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No tsunami threat after South Pacific and Colombia quakes

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A 6.9-magnitude earthquake that struck in Colombia early this morning poses no tsunami threat to Hawaii

Two separate strong earthquakes that struck an ocean apart in the South Pacific and in Colombia this morning pose no tsunami threat to Hawaii, according to the Pacific Tsunami Warning Center.

A 6.5 magnitude earthquake struck the Santa Cruz islands at 11:02 a.m. Hawaii time. That’s the same area where an 8.0 earthquake caused a local tsunami earlier this week. There have been a number of aftershocks since then.

Scientists at the warning center said there is no danger of a Pacific-wide tsunami from Saturday’s earthquake.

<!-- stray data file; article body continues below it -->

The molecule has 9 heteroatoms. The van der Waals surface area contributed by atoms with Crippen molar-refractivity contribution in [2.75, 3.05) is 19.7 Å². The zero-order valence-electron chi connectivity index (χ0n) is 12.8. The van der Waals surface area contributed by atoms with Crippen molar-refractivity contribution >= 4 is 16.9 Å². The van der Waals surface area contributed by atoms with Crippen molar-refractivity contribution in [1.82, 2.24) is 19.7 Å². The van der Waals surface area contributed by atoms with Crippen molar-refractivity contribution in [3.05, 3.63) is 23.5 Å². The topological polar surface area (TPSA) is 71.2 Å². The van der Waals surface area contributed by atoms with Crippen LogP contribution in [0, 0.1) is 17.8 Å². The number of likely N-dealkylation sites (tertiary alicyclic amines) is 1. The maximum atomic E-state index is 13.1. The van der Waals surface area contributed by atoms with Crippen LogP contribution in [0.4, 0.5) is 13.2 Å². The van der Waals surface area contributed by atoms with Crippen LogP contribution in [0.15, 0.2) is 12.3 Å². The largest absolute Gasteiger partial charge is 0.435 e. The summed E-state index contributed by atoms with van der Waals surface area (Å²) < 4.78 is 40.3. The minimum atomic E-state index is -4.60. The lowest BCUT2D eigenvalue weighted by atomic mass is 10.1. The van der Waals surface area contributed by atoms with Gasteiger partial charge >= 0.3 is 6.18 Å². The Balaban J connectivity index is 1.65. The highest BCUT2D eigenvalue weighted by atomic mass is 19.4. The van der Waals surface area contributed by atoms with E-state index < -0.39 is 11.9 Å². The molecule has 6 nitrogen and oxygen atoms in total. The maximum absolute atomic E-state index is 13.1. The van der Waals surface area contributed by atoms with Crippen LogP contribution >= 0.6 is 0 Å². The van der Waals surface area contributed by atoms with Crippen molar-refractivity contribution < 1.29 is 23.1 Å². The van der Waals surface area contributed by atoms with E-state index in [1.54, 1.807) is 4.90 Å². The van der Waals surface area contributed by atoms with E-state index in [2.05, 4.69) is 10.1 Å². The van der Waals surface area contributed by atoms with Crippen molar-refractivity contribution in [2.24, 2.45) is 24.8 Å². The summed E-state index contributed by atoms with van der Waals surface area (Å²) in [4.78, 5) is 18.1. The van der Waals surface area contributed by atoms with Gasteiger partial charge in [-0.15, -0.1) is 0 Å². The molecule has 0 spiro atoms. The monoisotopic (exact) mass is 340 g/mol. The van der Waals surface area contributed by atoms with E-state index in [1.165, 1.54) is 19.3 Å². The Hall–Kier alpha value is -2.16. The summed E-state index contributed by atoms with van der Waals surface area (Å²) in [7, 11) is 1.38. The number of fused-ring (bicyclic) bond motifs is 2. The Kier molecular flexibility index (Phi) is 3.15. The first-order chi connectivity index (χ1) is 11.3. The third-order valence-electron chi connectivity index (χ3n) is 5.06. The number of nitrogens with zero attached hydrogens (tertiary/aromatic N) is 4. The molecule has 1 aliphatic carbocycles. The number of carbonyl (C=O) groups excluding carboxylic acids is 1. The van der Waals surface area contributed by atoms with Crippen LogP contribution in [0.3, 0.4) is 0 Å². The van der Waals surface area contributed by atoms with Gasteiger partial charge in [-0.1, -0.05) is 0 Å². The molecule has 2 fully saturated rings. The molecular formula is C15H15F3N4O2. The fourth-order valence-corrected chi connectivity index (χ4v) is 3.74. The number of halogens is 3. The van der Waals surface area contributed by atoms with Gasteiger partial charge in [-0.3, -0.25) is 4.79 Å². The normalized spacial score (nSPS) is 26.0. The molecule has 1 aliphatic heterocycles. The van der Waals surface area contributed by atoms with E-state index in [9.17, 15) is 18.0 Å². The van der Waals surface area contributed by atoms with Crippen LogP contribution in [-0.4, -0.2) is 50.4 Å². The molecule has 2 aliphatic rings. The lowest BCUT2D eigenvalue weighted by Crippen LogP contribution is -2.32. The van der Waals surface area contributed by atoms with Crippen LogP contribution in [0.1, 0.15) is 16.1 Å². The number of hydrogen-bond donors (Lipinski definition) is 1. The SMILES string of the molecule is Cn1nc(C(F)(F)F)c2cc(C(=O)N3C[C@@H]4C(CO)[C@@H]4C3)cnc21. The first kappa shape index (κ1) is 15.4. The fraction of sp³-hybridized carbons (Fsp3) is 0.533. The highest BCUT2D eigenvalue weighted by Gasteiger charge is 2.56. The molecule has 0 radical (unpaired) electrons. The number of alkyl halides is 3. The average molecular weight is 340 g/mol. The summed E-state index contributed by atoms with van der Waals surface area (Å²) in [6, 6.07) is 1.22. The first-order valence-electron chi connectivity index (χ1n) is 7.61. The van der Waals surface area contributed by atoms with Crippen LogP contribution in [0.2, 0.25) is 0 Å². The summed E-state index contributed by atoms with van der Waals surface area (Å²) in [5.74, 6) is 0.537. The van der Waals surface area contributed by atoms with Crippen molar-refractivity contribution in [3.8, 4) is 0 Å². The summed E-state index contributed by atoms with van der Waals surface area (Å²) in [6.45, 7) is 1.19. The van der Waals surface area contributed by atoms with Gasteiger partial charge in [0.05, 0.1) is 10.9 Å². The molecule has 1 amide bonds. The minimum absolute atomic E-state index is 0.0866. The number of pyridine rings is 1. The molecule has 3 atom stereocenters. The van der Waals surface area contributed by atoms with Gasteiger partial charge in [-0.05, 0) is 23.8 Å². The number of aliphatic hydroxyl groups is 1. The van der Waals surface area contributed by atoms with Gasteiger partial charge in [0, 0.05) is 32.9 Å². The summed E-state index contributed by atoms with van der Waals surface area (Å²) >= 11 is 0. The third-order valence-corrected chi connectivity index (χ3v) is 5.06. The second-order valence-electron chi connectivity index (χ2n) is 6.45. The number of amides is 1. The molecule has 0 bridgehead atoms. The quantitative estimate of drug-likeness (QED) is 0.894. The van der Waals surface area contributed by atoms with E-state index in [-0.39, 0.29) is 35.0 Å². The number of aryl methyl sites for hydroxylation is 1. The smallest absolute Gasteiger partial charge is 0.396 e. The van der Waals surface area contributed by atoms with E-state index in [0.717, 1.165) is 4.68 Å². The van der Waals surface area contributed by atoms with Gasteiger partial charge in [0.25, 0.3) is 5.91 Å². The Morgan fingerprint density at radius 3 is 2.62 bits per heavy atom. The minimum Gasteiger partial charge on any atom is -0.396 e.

Another temblor struck at at 4:16 a.m. Hawaii time, centered 3 miles northeast of Yacuanquer, Colombia at a depth of 95.6 miles, the U.S. Geological Survey reported. No tsunami was generated from the Colombia quake.

The temblor sent frightened people fleeing into the streets, but no serious injuries or major damage were reported.

The quake was felt in the Colombian capital of Bogota, some 340 miles to the northeast, and across much of neighboring Ecuador.

In the province of Narino, where the quake hit, secretary of government Jaime Rodriguez said officials had reports of three people hurt when roof tiles fell in the town of El Charco along the Pacific Coast. Officials in Ecuador also reported no significant damage.

Colombian television showed people fleeing into the streets of southwestern cities such as Cali, and small cracks in the walls of some buildings.

Mayor Paulo Cesar Rodriguez of the town of Tuquerres near the epicenter said the quake was "very strong and felt for a long time" but that there were no reports of injuries in the town of 42,300.

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